Syria's Friends, Not Brutality, Keeping Assad in Power

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JERUSALEM - To date, more than 7,500 people have died fighting for democracy in Syria.

For a full year, President Bashar Assad has ruthlessly crushed those opposing him. Assad has used tanks, mortars and heavy artillery against his own people.

Witnesses in the city of Homs accused his army of merciless attacks.

"I've worked in many war zones. I've never seen or been in shelling like this," said a photographer on assignment from the United Kingdom.

"I'm an ex-artillery gunner so I can kind of follow the patterns. They're systematically moving through neighborhoods with munitions that are used for battlefields," the photographer noted. "This is used in a couple of square kilometers."

Unlike other dictators in the Middle East, Assad may just survive.

"Assad has a good chance of coming through this unless the international attitude changes. For as long as the West wants to have this kind of hands off approach to the uprising -- Okay that's up to the West," said Jonathan Spyer, author of the book, The Transforming Fire: The Rise of the Israel-Islamist Conflict.

"The result of that, and we should be aware of this, could well mean that this very brutal Iran-led dictatorship manages to stay in power as a result of some pretty dreadful acts against its own people," he continued.

Some members of the U.S. Congress are seeking military intervention against the Assad regime. Sen. John McCain, R-Ariz., said forces like the Free Syrian Army need help.

"The United States should lead an international effort to protect key population centers in Syria, especially in the north through air strikes on Assad's forces," McCain said.

So far, the Obama administration and other leaders oppose military action, pushing instead for sanctions.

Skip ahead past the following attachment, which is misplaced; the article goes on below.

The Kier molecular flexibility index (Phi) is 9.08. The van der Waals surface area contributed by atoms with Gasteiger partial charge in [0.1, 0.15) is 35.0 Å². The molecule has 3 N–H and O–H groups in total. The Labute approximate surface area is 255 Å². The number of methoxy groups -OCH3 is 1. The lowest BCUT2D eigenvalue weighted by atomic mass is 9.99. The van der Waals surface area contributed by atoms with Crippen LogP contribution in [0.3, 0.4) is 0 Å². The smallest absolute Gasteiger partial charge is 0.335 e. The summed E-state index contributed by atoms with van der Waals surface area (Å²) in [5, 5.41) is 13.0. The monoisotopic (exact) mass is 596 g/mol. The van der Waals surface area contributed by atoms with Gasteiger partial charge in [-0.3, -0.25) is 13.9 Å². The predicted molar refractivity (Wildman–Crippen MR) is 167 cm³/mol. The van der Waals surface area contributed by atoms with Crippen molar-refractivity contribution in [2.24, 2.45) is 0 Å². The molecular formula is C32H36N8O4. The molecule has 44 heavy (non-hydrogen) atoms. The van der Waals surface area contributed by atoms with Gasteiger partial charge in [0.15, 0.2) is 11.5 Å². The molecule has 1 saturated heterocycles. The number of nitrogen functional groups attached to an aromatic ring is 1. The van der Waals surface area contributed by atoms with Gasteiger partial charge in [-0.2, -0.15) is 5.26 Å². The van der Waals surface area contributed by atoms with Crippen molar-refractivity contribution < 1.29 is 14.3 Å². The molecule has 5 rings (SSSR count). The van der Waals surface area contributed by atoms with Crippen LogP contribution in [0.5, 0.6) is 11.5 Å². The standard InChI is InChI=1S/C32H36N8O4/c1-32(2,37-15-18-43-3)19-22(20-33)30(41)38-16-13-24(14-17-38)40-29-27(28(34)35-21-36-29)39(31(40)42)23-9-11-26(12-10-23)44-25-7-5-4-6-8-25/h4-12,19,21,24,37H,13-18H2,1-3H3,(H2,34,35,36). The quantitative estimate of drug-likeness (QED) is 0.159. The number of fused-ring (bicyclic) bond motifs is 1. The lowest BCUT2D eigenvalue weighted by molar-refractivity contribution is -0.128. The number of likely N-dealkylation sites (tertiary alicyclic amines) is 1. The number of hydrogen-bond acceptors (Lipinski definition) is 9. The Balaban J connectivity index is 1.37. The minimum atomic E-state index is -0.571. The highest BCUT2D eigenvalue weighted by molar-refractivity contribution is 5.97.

Spyer, who has spent time in Syria, told CBN News that it's not Assad's brutality keeping him in power. It's his friends.

"When Assad got into trouble, the Iranians did not begin pressing the dictator to reform or to step down. On the contrary, they are backing him all the way," he explained.

Russia and China also offered a hand by blocking United Nations attempts to sanction the Syrian government.

"In a certain sense there's a good breakdown of roles. The Iranians and Hezbollah are there on the ground. The Russians and the Chinese are ensuring diplomatic cover," Spyer said.

Spyer told CBN News the Syrian rebels he met are both optimistic and realistic.

"There's kind of a strange combination when you speak to these guys. On the one hand there's a kind of like optimism, in spite of it all, that they're going to win, that they'll go on to the end," he said.

"When you actually get down to specifics, you know, they are quite realistic and they realize they may very well be on their own in this," Spyer added.

In the meantime, Spyer said he doesn't believe Syria is a threat to Israel. As long as Assad is trying to hold on to power, he will probably leave Israel alone.

--Originally aired on March 9, 2012.

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